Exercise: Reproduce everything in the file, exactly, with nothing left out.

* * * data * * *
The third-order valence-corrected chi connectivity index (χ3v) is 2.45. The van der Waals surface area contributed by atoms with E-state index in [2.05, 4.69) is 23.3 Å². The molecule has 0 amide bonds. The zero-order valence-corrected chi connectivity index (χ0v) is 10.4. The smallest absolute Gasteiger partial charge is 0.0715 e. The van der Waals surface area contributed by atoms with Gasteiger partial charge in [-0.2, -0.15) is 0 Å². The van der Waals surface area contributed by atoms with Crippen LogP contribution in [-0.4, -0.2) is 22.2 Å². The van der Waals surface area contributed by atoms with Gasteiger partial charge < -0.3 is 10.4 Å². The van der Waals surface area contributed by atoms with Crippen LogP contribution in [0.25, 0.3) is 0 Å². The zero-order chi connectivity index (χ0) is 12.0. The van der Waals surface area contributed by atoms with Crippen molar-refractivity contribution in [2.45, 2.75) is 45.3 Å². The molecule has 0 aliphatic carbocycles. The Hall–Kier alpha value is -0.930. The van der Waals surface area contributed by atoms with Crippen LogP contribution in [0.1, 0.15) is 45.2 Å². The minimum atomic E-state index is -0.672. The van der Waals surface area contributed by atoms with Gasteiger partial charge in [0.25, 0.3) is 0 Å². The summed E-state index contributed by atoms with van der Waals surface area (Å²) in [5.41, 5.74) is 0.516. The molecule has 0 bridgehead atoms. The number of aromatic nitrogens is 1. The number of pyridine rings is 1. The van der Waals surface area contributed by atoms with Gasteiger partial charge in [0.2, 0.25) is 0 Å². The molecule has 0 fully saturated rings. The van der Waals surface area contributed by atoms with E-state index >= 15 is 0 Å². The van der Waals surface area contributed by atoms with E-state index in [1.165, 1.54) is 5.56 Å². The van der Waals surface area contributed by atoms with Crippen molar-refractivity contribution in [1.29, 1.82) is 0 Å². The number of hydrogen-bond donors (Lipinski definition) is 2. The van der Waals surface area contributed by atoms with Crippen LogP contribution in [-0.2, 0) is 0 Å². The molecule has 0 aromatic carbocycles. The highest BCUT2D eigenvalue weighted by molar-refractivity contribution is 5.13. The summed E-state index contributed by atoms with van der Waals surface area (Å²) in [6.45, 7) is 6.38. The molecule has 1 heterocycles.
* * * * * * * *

The third-order valence-corrected chi connectivity index (χ3v) is 2.45. The van der Waals surface area contributed by atoms with E-state index in [2.05, 4.69) is 23.3 Å². The molecule has 0 amide bonds. The zero-order valence-corrected chi connectivity index (χ0v) is 10.4. The smallest absolute Gasteiger partial charge is 0.0715 e. The van der Waals surface area contributed by atoms with Gasteiger partial charge in [-0.2, -0.15) is 0 Å². The van der Waals surface area contributed by atoms with Crippen LogP contribution in [-0.4, -0.2) is 22.2 Å². The van der Waals surface area contributed by atoms with Gasteiger partial charge < -0.3 is 10.4 Å². The van der Waals surface area contributed by atoms with Crippen LogP contribution in [0.25, 0.3) is 0 Å². The zero-order chi connectivity index (χ0) is 12.0. The van der Waals surface area contributed by atoms with Crippen molar-refractivity contribution in [2.45, 2.75) is 45.3 Å². The molecule has 0 aliphatic carbocycles. The Hall–Kier alpha value is -0.930. The van der Waals surface area contributed by atoms with Crippen LogP contribution in [0.1, 0.15) is 45.2 Å². The minimum atomic E-state index is -0.672. The van der Waals surface area contributed by atoms with Gasteiger partial charge in [0.25, 0.3) is 0 Å². The summed E-state index contributed by atoms with van der Waals surface area (Å²) in [5.41, 5.74) is 0.516. The molecule has 0 bridgehead atoms. The number of aromatic nitrogens is 1. The number of pyridine rings is 1. The van der Waals surface area contributed by atoms with Gasteiger partial charge in [0.2, 0.25) is 0 Å². The molecule has 0 fully saturated rings. The van der Waals surface area contributed by atoms with E-state index >= 15 is 0 Å². The van der Waals surface area contributed by atoms with E-state index in [1.165, 1.54) is 5.56 Å². The van der Waals surface area contributed by atoms with Crippen molar-refractivity contribution in [1.29, 1.82) is 0 Å². The number of hydrogen-bond donors (Lipinski definition) is 2. The van der Waals surface area contributed by atoms with Crippen LogP contribution in [-0.2, 0) is 0 Å². The molecule has 0 aromatic carbocycles. The highest BCUT2D eigenvalue weighted by molar-refractivity contribution is 5.13. The summed E-state index contributed by atoms with van der Waals surface area (Å²) in [6.45, 7) is 6.38. The molecule has 1 heterocycles.